La Velle E. Neal III has covered baseball for the Star Tribune since 1998 (the post-Knoblauch era). Born and raised in Chicago, he grew up following the White Sox and hating the Cubs. He attended both the University of Illinois and Illinois-Chicago and began his baseball writing career at the Kansas City Star. He can be heard occasionally on KFAN radio, lending his great baseball mind to Paul Allen and other hosts. Mark Rosen borrows him occasionally for WCCO-TV.

Three Twins postgame thoughts from LEN3: Benson, Milone, Colon

Posted by: La Velle E. Neal III Updated: August 22, 2012 - 8:01 PM

Here are three thoughts following the latest Twins' defeat.

1. Tough breaks for Benson: First, some news. Twins outfield prospect Joe Benson on Monday will have surgery on his left knee to remove loose bodies. It's the same knee he had surgery last year to repair a slight meniscus tear.
Benson, 24, already has had surgery this season to remove the hamate bone form his wrist. That came after he got off to an awful start at Class AAA Rochester and was demoted to Class AA New Britain.
In stops at four minor league outposts - he also played for the GCL Twins and the Class A Fort Myers Miracle during rehab stints, Benson batted .206 in 76 games with 6 homers and 36 RBI. This is after being promote from New Britain to the majors late last season. If rehab goes well, Benson could appear in the Arizona Fall League.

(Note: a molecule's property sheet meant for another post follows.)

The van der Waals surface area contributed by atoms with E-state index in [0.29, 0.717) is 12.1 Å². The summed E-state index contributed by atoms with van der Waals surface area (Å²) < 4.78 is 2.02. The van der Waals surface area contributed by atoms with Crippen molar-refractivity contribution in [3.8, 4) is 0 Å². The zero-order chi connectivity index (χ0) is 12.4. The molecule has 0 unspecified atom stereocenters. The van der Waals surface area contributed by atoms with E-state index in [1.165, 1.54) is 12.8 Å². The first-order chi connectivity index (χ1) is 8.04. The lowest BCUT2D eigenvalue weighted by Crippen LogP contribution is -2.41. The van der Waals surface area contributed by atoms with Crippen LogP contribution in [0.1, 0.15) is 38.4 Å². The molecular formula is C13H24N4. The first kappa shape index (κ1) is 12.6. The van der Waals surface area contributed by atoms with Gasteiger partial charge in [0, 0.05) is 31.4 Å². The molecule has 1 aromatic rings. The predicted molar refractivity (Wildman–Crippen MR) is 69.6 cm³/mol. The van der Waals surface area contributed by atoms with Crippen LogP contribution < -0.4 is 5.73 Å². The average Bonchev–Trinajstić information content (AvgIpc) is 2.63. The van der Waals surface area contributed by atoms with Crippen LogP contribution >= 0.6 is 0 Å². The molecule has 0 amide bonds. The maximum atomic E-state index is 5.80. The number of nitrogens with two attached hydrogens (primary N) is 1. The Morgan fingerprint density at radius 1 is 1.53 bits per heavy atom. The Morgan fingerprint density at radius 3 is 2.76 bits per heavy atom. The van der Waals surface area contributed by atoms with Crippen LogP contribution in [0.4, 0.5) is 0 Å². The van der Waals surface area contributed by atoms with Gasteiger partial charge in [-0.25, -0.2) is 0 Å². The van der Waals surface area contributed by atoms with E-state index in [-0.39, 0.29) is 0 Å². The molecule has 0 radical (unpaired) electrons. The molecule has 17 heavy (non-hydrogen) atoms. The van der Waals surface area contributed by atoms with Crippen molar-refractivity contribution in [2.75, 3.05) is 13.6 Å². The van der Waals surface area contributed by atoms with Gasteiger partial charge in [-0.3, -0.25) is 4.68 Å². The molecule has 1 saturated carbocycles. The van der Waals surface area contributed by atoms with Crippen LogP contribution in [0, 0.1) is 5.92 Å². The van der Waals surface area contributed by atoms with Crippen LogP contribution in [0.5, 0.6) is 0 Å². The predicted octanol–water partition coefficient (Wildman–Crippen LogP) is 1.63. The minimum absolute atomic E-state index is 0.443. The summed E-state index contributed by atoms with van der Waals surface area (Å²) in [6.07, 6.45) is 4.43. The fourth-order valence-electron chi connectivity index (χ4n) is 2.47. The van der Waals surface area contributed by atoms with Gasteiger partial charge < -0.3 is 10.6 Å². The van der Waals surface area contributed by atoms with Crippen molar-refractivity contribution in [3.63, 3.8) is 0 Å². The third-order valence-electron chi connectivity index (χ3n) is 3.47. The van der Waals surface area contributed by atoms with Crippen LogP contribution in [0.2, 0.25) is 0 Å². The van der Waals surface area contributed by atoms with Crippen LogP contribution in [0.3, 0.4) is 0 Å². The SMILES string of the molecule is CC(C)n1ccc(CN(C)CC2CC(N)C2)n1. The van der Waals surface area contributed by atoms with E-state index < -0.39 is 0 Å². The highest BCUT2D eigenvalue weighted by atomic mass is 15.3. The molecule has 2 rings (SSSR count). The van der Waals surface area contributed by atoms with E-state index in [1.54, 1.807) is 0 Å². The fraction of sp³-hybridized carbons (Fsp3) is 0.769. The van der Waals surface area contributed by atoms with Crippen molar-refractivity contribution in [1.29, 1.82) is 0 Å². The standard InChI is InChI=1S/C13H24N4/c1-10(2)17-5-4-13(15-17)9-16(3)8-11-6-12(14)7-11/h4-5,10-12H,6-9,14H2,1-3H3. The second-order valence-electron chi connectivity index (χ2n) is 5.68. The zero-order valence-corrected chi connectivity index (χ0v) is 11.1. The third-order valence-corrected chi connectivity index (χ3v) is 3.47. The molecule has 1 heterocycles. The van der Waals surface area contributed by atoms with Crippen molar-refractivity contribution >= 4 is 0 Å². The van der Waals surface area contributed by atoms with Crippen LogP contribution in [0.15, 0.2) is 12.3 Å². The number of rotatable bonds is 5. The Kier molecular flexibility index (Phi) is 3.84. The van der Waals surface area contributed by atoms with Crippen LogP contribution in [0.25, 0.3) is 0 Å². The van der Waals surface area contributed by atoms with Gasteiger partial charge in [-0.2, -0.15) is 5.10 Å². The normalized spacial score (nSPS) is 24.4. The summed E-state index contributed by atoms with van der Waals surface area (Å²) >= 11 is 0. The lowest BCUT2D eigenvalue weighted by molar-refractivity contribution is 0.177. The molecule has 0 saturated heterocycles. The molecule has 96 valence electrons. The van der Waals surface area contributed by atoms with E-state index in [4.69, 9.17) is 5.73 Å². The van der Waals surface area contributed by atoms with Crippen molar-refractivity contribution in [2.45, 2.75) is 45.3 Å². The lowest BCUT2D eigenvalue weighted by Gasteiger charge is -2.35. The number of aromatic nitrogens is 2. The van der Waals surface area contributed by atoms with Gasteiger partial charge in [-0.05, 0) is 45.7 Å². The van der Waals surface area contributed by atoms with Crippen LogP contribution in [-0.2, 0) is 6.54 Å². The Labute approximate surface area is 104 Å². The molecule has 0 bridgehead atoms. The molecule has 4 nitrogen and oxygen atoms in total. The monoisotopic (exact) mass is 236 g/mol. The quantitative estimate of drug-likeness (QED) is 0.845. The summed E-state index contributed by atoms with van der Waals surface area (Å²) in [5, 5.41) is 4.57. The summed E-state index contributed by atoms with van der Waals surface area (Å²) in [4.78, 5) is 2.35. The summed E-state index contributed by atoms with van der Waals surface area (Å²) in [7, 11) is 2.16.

2. I knew little about Tommy Milone, but the lefty was pretty crafty as he shut down the Twins for nine innings and improved to 10-9 for the season. "Milone was pretty good,' Twins manager Ron Gardenhire said. "He changed speeds, located his fastball in and out, lots of good changeups and breaking balls. He Kept us off balance pretty much the whole day." Another case of the crafty lefty pitching well against a team that's not familiar with him.

3. Bartolo Colon. So, is the drug testing working, or is there a bigger problem. The A's had to fight off questions about Colon after he tested positive for testosterone and now must serve a 50-game suspension. With Melky Cabrera already on the shelf for 50 games, the Bay Area is having flashbacks previous drug problems. "Unfortunately there have been some mistakes made and they are gong to pay," Gardenhire said. "That's why the system has gone the way it is, to protect baseball and, more than anything else. to protect players from doing something that could harm them."

Bonus item: Trevor Plouffe probably was rusty coming off the disabled list, but he's in a 2-for-39 skid at the plate and hasn't hit a home run in 92 plate appearances.

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